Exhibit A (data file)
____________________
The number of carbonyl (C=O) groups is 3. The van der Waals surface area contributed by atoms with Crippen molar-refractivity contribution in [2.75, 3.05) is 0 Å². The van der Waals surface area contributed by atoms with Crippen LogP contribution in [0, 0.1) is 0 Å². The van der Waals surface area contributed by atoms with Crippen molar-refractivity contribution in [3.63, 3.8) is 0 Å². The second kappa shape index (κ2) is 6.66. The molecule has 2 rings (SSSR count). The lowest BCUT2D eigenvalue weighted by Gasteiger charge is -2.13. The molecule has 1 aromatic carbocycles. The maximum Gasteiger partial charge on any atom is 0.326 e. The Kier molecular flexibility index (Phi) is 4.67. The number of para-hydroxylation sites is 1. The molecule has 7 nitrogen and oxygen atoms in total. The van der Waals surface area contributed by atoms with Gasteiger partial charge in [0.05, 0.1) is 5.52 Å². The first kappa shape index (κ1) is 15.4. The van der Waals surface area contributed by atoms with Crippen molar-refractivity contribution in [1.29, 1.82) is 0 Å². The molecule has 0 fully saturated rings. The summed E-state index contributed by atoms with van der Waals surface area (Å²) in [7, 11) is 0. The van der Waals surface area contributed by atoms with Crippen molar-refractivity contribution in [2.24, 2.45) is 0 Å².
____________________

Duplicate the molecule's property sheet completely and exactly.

The number of carbonyl (C=O) groups is 3. The van der Waals surface area contributed by atoms with Crippen molar-refractivity contribution in [2.75, 3.05) is 0 Å². The van der Waals surface area contributed by atoms with Crippen LogP contribution in [0, 0.1) is 0 Å². The van der Waals surface area contributed by atoms with Crippen molar-refractivity contribution in [3.63, 3.8) is 0 Å². The second kappa shape index (κ2) is 6.66. The molecule has 2 rings (SSSR count). The lowest BCUT2D eigenvalue weighted by Gasteiger charge is -2.13. The molecule has 1 aromatic carbocycles. The maximum Gasteiger partial charge on any atom is 0.326 e. The Kier molecular flexibility index (Phi) is 4.67. The number of para-hydroxylation sites is 1. The molecule has 7 nitrogen and oxygen atoms in total. The van der Waals surface area contributed by atoms with Gasteiger partial charge in [0.05, 0.1) is 5.52 Å². The first kappa shape index (κ1) is 15.4. The van der Waals surface area contributed by atoms with Crippen molar-refractivity contribution in [1.29, 1.82) is 0 Å². The molecule has 0 fully saturated rings. The summed E-state index contributed by atoms with van der Waals surface area (Å²) in [7, 11) is 0. The van der Waals surface area contributed by atoms with Crippen molar-refractivity contribution in [2.24, 2.45) is 0 Å².